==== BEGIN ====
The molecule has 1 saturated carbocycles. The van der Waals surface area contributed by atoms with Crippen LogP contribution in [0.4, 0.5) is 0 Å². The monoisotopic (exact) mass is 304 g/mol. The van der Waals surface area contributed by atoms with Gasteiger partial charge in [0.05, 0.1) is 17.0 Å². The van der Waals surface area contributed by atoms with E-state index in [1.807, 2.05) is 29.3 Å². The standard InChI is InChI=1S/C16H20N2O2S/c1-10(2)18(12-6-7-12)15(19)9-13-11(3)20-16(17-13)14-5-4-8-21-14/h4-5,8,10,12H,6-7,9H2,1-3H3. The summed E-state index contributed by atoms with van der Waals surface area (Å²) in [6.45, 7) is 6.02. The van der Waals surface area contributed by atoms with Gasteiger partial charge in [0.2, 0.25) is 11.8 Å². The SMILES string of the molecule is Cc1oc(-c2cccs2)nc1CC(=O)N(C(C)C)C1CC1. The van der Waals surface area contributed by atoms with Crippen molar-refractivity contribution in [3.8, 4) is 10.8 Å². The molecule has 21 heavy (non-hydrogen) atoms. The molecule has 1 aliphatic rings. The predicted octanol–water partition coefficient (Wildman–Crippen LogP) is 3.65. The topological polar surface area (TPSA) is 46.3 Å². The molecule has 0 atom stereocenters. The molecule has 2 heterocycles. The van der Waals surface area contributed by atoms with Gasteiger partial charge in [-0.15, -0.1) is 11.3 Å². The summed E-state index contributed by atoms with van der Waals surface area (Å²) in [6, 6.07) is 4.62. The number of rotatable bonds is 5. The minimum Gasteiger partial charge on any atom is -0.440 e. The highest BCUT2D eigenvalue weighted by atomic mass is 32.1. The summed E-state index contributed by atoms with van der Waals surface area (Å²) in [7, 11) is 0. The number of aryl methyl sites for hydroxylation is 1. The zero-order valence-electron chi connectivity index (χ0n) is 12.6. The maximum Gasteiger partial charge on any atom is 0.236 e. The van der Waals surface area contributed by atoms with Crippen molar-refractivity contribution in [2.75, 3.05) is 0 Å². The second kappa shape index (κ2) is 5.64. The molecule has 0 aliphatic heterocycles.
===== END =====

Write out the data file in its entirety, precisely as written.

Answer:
The molecule has 1 saturated carbocycles. The van der Waals surface area contributed by atoms with Crippen LogP contribution in [0.4, 0.5) is 0 Å². The monoisotopic (exact) mass is 304 g/mol. The van der Waals surface area contributed by atoms with Gasteiger partial charge in [0.05, 0.1) is 17.0 Å². The van der Waals surface area contributed by atoms with E-state index in [1.807, 2.05) is 29.3 Å². The standard InChI is InChI=1S/C16H20N2O2S/c1-10(2)18(12-6-7-12)15(19)9-13-11(3)20-16(17-13)14-5-4-8-21-14/h4-5,8,10,12H,6-7,9H2,1-3H3. The summed E-state index contributed by atoms with van der Waals surface area (Å²) in [6.45, 7) is 6.02. The van der Waals surface area contributed by atoms with Gasteiger partial charge in [0.2, 0.25) is 11.8 Å². The SMILES string of the molecule is Cc1oc(-c2cccs2)nc1CC(=O)N(C(C)C)C1CC1. The van der Waals surface area contributed by atoms with Crippen molar-refractivity contribution in [3.8, 4) is 10.8 Å². The molecule has 21 heavy (non-hydrogen) atoms. The molecule has 1 aliphatic rings. The predicted octanol–water partition coefficient (Wildman–Crippen LogP) is 3.65. The topological polar surface area (TPSA) is 46.3 Å². The molecule has 0 atom stereocenters. The molecule has 2 heterocycles. The van der Waals surface area contributed by atoms with Gasteiger partial charge in [-0.15, -0.1) is 11.3 Å². The summed E-state index contributed by atoms with van der Waals surface area (Å²) in [6, 6.07) is 4.62. The number of rotatable bonds is 5. The minimum Gasteiger partial charge on any atom is -0.440 e. The highest BCUT2D eigenvalue weighted by atomic mass is 32.1. The summed E-state index contributed by atoms with van der Waals surface area (Å²) in [7, 11) is 0. The number of aryl methyl sites for hydroxylation is 1. The zero-order valence-electron chi connectivity index (χ0n) is 12.6. The maximum Gasteiger partial charge on any atom is 0.236 e. The van der Waals surface area contributed by atoms with Crippen molar-refractivity contribution in [2.75, 3.05) is 0 Å². The second kappa shape index (κ2) is 5.64. The molecule has 0 aliphatic heterocycles.